Vaccination obligation, yes of the children despite the families: the survey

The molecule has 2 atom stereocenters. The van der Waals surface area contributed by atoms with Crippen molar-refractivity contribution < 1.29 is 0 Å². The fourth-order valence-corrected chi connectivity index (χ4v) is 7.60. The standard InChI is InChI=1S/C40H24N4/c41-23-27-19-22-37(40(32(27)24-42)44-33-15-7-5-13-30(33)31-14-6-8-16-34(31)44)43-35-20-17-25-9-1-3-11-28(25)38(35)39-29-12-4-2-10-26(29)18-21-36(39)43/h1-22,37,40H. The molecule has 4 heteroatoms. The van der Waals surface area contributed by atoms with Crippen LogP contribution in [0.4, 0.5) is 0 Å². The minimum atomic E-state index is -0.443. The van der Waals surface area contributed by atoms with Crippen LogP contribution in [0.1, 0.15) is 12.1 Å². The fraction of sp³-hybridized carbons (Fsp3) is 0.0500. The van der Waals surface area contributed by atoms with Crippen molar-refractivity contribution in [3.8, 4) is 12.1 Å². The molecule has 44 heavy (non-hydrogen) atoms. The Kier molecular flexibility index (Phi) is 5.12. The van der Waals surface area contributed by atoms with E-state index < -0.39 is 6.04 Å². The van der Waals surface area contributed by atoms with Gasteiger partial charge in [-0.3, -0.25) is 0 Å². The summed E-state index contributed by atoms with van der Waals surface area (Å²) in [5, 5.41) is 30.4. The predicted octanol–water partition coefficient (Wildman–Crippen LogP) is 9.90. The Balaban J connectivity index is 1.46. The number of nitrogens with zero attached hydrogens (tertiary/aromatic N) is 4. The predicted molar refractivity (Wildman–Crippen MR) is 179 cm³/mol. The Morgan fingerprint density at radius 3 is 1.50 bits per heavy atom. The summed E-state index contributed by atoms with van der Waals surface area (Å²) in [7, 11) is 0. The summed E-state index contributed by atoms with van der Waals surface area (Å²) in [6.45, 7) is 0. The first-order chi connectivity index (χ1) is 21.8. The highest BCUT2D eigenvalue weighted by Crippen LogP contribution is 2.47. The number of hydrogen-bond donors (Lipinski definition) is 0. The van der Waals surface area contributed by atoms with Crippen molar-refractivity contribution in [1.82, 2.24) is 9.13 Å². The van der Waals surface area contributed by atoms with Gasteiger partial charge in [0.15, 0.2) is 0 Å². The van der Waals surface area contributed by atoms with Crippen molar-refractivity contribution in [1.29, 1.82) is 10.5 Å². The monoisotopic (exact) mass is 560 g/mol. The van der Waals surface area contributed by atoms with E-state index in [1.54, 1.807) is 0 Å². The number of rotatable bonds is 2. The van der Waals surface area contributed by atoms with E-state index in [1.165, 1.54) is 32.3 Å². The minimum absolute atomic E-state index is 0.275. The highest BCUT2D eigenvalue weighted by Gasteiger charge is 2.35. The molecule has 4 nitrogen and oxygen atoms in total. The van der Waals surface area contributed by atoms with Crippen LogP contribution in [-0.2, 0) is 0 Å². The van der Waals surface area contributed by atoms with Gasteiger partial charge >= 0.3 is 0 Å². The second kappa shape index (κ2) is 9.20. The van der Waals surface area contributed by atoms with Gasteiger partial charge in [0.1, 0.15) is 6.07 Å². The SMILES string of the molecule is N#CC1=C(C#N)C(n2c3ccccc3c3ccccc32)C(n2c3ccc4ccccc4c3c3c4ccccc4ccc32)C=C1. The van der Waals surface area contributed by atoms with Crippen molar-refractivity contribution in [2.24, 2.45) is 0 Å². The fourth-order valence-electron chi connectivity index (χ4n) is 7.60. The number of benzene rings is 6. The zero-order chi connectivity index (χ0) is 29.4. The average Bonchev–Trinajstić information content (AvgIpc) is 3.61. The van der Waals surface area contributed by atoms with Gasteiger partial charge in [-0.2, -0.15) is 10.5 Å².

Two out of 3 adolescents in favor of compulsory vaccination against Covid. But for 4 out of 10 boys, immunization was the cause of family conflicts, so much so that some of them were banned. This is the photograph of the teenagers between 14 and 18 years old, interviewed for the survey on ‘Scientific Citizenship’ carried out by Ipsos for Save the Children, contained in the XII edition of the Atlas of Childhood at Risk in Italy, out on the 11th. November 2021 in bookstores with Ponte alle Grazie publisher. They, the guys who in the hardest months of the pandemic were often pointed out as responsible for the infection, today are the ones who strongly affirm their faith in science, they think it will save us from the pandemic (73%), believe in the importance of vaccines and are ready to face conflicts in the family, in order to be immunized. They learned more about scientific issues in these months of the pandemic (67%), but despite this, they often felt confused by the information transmitted by the media (62%). Yet they have clear ideas: although more than half of respondents (59%) say that it is understandable that people are scared of the vaccine, almost two out of three teenagers (64%) are in favor of introducing compulsory vaccination. A choice – that of the vaccine – on which they are also consistent in their personal choices: only one in 10 says they have no intention of getting vaccinated, the others either have already done so (60%) or declare they want to do it (30%) at the time of the survey, in August of this year. “Teenagers have paid the highest price of the pandemic: not only the freedom to move in the spaces has been taken away from them, but the freedom to think about the future with certainties. They found themselves cut off from school, from socializing and from all those points of reference in which they had grown up. But they have once again shown that they have strength and are capable of resilience, ”explains Daniela Fatarella, director general of Save the Children. “Their faith in science is a sign of great importance, which demonstrates their desire to look to the future by building it on solid certainties. And to that trust, equally concrete answers must be given because at this point there is no more time: the choices that the country will make today will irremediably shape its future. A future that for our children is already here “. The Atlas of Childhood at Risk, edited also this year by Vichi De Marchi, aims to deepen the theme of scientific citizenship in the context of a broader analysis of the territories of childhood and adolescence. A journey through maps and data that try to redesign the geography of a country where children and adolescents have seen inequalities widen every day, with the help of experts and listening to the voices from the territories. Is it possible to imagine the future? This is what this Atlas attempts to do to discover that tomorrow can only be told starting from the desires, needs, fears and hopes of children and adolescents. They are the ones who tell us how they imagine their life, what school they would like, what planet they hope to live on. “Measuring inequalities today is important not only to record how the pandemic has further accentuated the gaps, but because the National Recovery and Resilience Plan, combined with other European instruments, including the Child Guarantee, and national funds, can represent a turning point ”, explains Raffaela Milano, director of Save the Children’s Italy – Europe Programs. “These data from Ipsos research confirm the awareness and strong sense of responsibility of young people, we cannot continue not to listen to them. Let’s stop making them invisible in the choices that concern them, let’s open spaces for participation in municipalities, schools and associations to plan the NRRR in the area with the boys and girls and let them show us the way to what will be first of all theirs. future”. VACCINE AND CONTRASTS IN THE FAMILY FOR 4 OUT OF 10 CHILDREN The family, much more than school or friends, is the place where vaccines and scientific research have been discussed in the last year. Disagreements over the usefulness of vaccines have erupted in 4 out of 10 families, ‘at least sometimes’. This is what was expressed by the young people, aged between 14 and 18, interviewed for the survey on ‘Scientific citizenship’. Among those who declare it, as many as 6 out of 10 young people argue that the main reason for the conflict was their being in favor of vaccines. However, only in a few cases has the contrast turned into a ban on the vaccine. Young people who wanted to get vaccinated were free to do so in most cases (7 out of 10) even if not everything went smoothly. In fact, three out of 10 are minors who have had conflicts in the family because they wanted to get vaccinated and have had to insist on doing so or have found themselves in a situation of effective impediment. ONLY 17% TALKED ABOUT VACCINES IN SCHOOL Only 17% of the sample said they talked about vaccines and scientific research mainly at school with teachers. Young people are divided when asked who should make the decisions on the rules to fight the pandemic, but they have clear ideas about the need to consider science when making decisions for the country: 3 out of 10 respondents say that to make the decisions must be exclusively the scientists, always 3 out of 10 that must be the politicians, after listening to the scientists and a further 3 out of 10 say that it would be better to be the politicians after listening to the scientists and citizens. Science therefore plays a central role in both direction and decision.

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